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Two funerals and a legislative onslaught

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ba1c4911 0366 784a b448 709be44b10b7 Two funerals and a legislative onslaughtPhoto by Lena Balk on Unsplash

Content warning: This blog contains descriptions of violence against a transgender minor. Please take the steps you need to take care of yourself.

Last week, on Feb. 15, something remarkable happened. In New York City’s St. Patrick’s Cathedral, a massive crowd gathered for a service, honoring the life of actress, transgender activist and sex-work advocate Cecilia Gentili. A woman who bravely dedicated her life to social justice and equality, she  brought a light, love and joy to thousands, which anyone viewing a photo of the service would be able to clearly see.

Although rituals surrounding death in the United States are often somber, this service was a bright and colorful send off to a highly respected community member. It brought together people from all walks of life, a beautiful representation of what it means to live in a diverse society. St. Patrick’s Cathedral, a Catholic Church often referred to as “America’s Parish,” has been the funeral site for many prominent New Yorkers, from Babe Ruth to 9/11 first responders and was chosen at the request of Gentili’s friends and family, likely for its prominence in the face of the growing attacks on the trans community. The crowd was full of friends, family, government officials, collaborators and others who had the joy of knowing her. Though Gentili herself identified as an atheist, the memorial was presided over by a Jesuit priest, Father Edward Dougherty, who warmly commented that the only time he sees a crowd so colorfully dressed is Easter Sunday.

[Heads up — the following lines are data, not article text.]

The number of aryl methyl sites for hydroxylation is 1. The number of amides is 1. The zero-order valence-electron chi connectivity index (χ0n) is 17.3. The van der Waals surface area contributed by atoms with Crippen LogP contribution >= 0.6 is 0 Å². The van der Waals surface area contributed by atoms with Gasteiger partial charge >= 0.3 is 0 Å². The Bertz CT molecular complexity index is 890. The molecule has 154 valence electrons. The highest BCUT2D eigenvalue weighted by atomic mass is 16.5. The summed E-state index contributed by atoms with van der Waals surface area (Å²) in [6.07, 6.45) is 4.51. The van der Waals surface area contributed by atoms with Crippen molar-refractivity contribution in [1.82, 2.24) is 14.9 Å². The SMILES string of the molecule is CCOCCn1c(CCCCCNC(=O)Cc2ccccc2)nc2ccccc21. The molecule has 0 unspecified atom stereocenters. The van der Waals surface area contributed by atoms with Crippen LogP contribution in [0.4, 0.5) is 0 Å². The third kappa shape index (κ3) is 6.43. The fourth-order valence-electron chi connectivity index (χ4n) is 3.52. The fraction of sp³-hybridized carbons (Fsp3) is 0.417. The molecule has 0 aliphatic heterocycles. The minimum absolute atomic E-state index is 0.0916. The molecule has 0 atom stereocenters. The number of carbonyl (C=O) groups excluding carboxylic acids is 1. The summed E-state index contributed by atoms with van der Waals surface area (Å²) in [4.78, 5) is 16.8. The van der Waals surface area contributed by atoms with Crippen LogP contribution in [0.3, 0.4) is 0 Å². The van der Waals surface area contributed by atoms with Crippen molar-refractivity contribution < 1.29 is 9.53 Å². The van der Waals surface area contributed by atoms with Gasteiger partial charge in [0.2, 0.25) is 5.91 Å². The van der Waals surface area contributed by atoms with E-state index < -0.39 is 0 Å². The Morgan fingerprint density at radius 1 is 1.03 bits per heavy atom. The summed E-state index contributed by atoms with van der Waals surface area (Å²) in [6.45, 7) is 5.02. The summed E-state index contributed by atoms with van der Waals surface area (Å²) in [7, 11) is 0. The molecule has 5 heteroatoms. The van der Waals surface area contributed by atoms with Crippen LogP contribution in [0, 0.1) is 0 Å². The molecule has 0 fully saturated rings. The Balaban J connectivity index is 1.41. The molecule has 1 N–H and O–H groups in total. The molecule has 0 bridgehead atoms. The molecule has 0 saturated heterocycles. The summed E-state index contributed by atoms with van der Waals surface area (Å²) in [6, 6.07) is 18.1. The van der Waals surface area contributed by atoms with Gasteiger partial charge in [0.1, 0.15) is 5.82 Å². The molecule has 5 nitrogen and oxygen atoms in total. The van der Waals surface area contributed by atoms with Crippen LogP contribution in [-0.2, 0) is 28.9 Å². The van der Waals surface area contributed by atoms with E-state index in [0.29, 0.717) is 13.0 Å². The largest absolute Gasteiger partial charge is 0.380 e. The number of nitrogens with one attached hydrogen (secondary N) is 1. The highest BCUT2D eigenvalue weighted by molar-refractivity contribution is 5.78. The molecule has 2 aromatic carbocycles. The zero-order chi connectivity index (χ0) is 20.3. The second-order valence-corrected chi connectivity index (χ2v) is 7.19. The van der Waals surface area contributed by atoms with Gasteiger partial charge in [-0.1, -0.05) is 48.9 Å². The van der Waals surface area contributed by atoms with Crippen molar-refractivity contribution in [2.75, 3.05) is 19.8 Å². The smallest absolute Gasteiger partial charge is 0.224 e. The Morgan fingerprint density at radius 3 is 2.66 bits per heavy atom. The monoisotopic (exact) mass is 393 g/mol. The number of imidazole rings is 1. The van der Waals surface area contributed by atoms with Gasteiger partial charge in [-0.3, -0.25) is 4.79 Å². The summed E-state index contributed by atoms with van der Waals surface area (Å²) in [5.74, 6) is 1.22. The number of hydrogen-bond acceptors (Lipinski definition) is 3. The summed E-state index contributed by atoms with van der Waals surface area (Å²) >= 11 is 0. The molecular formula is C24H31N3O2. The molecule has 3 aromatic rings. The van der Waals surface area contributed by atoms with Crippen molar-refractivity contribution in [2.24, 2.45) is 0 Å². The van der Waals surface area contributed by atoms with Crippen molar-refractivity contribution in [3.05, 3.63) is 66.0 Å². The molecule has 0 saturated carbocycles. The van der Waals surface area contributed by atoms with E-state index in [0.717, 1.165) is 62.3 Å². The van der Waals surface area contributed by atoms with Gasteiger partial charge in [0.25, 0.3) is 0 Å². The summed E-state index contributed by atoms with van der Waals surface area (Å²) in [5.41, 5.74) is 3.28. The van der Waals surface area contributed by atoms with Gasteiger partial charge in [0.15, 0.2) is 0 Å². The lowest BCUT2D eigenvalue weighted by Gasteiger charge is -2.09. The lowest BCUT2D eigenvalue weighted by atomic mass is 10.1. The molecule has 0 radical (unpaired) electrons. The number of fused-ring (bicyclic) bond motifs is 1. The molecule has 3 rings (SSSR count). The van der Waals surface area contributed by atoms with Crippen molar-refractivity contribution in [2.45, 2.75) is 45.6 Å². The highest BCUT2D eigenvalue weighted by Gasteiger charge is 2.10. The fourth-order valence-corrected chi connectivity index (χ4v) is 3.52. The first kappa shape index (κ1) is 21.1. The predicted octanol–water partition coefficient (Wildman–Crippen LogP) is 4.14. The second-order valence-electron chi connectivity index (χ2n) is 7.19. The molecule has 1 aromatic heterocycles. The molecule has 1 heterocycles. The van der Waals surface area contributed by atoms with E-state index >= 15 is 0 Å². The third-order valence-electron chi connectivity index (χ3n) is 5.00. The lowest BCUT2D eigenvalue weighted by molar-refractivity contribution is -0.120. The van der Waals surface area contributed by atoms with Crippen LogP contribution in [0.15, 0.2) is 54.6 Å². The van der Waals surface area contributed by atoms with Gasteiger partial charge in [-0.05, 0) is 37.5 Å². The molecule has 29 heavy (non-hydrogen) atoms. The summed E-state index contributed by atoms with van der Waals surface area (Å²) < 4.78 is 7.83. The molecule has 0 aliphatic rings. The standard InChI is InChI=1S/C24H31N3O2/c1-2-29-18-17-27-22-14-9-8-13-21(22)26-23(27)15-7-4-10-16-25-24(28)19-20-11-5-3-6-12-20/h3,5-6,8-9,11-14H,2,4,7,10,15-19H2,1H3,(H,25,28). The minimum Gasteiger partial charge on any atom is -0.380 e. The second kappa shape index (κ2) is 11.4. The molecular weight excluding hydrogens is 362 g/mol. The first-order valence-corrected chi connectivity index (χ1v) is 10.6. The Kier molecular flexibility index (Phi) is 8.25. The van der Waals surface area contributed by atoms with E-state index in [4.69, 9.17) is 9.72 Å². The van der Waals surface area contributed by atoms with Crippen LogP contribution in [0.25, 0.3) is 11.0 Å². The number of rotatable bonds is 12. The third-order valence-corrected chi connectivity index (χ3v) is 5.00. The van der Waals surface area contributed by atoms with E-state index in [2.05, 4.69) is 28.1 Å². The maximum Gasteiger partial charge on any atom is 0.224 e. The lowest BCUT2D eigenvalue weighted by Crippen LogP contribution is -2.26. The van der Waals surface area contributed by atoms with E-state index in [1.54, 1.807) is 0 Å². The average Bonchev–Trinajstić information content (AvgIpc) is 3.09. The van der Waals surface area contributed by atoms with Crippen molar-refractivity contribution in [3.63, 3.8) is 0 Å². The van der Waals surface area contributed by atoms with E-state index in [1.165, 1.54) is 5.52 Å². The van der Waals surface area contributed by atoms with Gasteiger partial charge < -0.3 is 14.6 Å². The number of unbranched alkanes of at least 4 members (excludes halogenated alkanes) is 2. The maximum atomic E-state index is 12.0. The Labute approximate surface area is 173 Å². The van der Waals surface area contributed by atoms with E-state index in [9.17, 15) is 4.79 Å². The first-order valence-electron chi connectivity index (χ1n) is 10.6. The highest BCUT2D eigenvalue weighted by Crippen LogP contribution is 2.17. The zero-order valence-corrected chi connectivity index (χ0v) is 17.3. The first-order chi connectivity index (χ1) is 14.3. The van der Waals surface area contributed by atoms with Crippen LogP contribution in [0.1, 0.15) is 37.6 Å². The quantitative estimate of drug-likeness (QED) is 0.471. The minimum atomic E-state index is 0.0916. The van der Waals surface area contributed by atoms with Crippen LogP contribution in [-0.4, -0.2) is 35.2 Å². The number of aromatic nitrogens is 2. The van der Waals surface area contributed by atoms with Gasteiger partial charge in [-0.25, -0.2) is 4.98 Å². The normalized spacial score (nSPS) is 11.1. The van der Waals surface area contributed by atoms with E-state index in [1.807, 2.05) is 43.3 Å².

Under the eyes of an institution that has harmed and rejected trans people for centuries, Gentili once more inspired her community to stand up and say “We will not be silent, but joyful.” The service included music, dancing and raucous yelling, as well as beautifully queer expressions of gender. To the horror of the institutional powers that be, for a few hours, they lost their iron grip on the Church. In arguably the most well-known Catholic venue in the United States, atheists made room to celebrate a life well lived. Faithful Catholics publicly voiced their rejection of the politics of the hierarchy in favor of love and community. Queer people proudly and defiantly expressed their identity, all in honor of a woman who worked for decades to allow them to do so.

Cecilia Gentili came to the United States in the early 2000s as an undocumented sex worker from Argentina whose childhood was filled with unspeakable trauma, and was granted asylum eventually in 2012. Despite that trauma, or perhaps because of it, she became a legendary civil rights activist. Her work and efforts were critical in the passage of the New York state Gender Expression and Discrimination Act in 2019, as well as in successfully fighting back against the Trump administration when it sought to roll back trans protections in the Affordable Care Act. She founded Trans Equity Consulting to broaden transgender protections in the workplace. And she fought tirelessly for the rights of sex workers, writing in 2021: “I have spent the last decade of my life fighting for the decriminalization of sex work for adults, to heal all of those times I have been harassed, beaten and raped — not by clients but by law enforcement officials.”